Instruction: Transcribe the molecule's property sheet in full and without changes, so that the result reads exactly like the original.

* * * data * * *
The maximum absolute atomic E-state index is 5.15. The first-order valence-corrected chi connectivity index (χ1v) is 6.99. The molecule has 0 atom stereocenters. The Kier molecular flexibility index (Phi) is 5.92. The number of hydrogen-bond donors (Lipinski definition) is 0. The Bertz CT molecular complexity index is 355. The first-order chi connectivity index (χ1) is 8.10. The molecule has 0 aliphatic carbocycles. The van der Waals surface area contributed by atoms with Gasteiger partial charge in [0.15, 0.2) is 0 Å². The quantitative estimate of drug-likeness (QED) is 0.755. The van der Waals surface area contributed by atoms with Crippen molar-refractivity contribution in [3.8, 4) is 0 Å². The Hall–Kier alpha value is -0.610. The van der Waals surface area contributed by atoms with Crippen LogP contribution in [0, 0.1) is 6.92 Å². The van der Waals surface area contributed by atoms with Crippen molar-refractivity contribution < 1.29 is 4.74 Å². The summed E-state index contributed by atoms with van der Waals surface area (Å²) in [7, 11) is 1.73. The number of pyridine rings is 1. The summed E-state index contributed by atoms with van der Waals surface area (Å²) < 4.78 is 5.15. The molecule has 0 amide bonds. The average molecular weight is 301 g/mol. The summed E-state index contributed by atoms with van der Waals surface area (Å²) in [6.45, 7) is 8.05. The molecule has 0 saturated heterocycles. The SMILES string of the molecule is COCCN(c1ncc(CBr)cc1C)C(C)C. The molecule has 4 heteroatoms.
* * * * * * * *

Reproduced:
The maximum absolute atomic E-state index is 5.15. The first-order valence-corrected chi connectivity index (χ1v) is 6.99. The molecule has 0 atom stereocenters. The Kier molecular flexibility index (Phi) is 5.92. The number of hydrogen-bond donors (Lipinski definition) is 0. The Bertz CT molecular complexity index is 355. The first-order chi connectivity index (χ1) is 8.10. The molecule has 0 aliphatic carbocycles. The van der Waals surface area contributed by atoms with Gasteiger partial charge in [0.15, 0.2) is 0 Å². The quantitative estimate of drug-likeness (QED) is 0.755. The van der Waals surface area contributed by atoms with Crippen molar-refractivity contribution in [3.8, 4) is 0 Å². The Hall–Kier alpha value is -0.610. The van der Waals surface area contributed by atoms with Crippen LogP contribution in [0, 0.1) is 6.92 Å². The van der Waals surface area contributed by atoms with Crippen molar-refractivity contribution < 1.29 is 4.74 Å². The summed E-state index contributed by atoms with van der Waals surface area (Å²) in [7, 11) is 1.73. The number of pyridine rings is 1. The summed E-state index contributed by atoms with van der Waals surface area (Å²) < 4.78 is 5.15. The molecule has 0 amide bonds. The average molecular weight is 301 g/mol. The summed E-state index contributed by atoms with van der Waals surface area (Å²) in [6.45, 7) is 8.05. The molecule has 0 saturated heterocycles. The SMILES string of the molecule is COCCN(c1ncc(CBr)cc1C)C(C)C. The molecule has 4 heteroatoms.